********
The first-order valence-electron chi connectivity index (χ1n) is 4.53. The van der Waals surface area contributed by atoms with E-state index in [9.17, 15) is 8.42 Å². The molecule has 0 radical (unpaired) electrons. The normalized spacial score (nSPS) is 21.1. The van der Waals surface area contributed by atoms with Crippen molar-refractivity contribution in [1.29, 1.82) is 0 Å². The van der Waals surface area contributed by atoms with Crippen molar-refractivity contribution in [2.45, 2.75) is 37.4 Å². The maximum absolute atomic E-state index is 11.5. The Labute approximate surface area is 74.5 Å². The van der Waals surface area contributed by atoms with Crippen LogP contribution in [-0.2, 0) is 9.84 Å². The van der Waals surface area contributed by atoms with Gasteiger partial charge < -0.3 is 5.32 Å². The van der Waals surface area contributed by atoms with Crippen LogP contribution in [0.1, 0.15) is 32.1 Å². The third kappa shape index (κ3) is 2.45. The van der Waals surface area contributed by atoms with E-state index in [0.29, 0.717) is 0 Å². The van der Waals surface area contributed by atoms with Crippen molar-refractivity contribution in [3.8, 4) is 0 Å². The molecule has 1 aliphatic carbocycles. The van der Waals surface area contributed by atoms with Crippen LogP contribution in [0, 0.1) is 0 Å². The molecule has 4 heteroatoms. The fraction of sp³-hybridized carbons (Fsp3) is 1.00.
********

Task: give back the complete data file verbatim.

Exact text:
The first-order valence-electron chi connectivity index (χ1n) is 4.53. The van der Waals surface area contributed by atoms with E-state index in [9.17, 15) is 8.42 Å². The molecule has 0 radical (unpaired) electrons. The normalized spacial score (nSPS) is 21.1. The van der Waals surface area contributed by atoms with Crippen molar-refractivity contribution in [1.29, 1.82) is 0 Å². The van der Waals surface area contributed by atoms with Crippen molar-refractivity contribution in [2.45, 2.75) is 37.4 Å². The maximum absolute atomic E-state index is 11.5. The Labute approximate surface area is 74.5 Å². The van der Waals surface area contributed by atoms with Crippen LogP contribution in [-0.2, 0) is 9.84 Å². The van der Waals surface area contributed by atoms with Gasteiger partial charge < -0.3 is 5.32 Å². The van der Waals surface area contributed by atoms with Crippen LogP contribution in [0.1, 0.15) is 32.1 Å². The third kappa shape index (κ3) is 2.45. The van der Waals surface area contributed by atoms with E-state index in [0.29, 0.717) is 0 Å². The van der Waals surface area contributed by atoms with Crippen molar-refractivity contribution in [3.8, 4) is 0 Å². The molecule has 1 aliphatic carbocycles. The van der Waals surface area contributed by atoms with Crippen LogP contribution in [0, 0.1) is 0 Å². The molecule has 4 heteroatoms. The fraction of sp³-hybridized carbons (Fsp3) is 1.00.